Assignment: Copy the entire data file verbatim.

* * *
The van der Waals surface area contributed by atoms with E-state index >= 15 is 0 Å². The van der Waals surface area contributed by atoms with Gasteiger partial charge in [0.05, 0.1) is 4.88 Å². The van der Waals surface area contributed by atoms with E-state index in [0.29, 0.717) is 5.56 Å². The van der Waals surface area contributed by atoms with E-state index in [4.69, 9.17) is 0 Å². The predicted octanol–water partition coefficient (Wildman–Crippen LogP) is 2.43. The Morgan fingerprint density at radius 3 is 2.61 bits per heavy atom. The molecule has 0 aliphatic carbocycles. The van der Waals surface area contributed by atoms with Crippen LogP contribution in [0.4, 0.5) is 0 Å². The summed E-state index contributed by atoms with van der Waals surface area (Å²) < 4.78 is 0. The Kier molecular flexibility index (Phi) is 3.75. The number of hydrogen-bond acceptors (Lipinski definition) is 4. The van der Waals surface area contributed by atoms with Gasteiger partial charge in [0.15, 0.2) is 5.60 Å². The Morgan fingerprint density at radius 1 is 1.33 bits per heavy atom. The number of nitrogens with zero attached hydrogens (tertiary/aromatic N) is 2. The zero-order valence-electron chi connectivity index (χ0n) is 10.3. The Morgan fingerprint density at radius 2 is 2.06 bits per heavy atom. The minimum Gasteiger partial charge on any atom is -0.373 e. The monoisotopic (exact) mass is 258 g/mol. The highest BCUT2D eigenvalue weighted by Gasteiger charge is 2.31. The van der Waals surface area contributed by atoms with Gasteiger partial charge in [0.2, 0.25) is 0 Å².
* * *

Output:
The van der Waals surface area contributed by atoms with E-state index >= 15 is 0 Å². The van der Waals surface area contributed by atoms with Gasteiger partial charge in [0.05, 0.1) is 4.88 Å². The van der Waals surface area contributed by atoms with E-state index in [0.29, 0.717) is 5.56 Å². The van der Waals surface area contributed by atoms with E-state index in [4.69, 9.17) is 0 Å². The predicted octanol–water partition coefficient (Wildman–Crippen LogP) is 2.43. The Morgan fingerprint density at radius 3 is 2.61 bits per heavy atom. The molecule has 0 aliphatic carbocycles. The van der Waals surface area contributed by atoms with Crippen LogP contribution in [0.4, 0.5) is 0 Å². The summed E-state index contributed by atoms with van der Waals surface area (Å²) < 4.78 is 0. The Kier molecular flexibility index (Phi) is 3.75. The number of hydrogen-bond acceptors (Lipinski definition) is 4. The van der Waals surface area contributed by atoms with Gasteiger partial charge in [0.15, 0.2) is 5.60 Å². The Morgan fingerprint density at radius 1 is 1.33 bits per heavy atom. The number of nitrogens with zero attached hydrogens (tertiary/aromatic N) is 2. The zero-order valence-electron chi connectivity index (χ0n) is 10.3. The Morgan fingerprint density at radius 2 is 2.06 bits per heavy atom. The minimum Gasteiger partial charge on any atom is -0.373 e. The monoisotopic (exact) mass is 258 g/mol. The highest BCUT2D eigenvalue weighted by Gasteiger charge is 2.31. The van der Waals surface area contributed by atoms with Gasteiger partial charge in [0.2, 0.25) is 0 Å².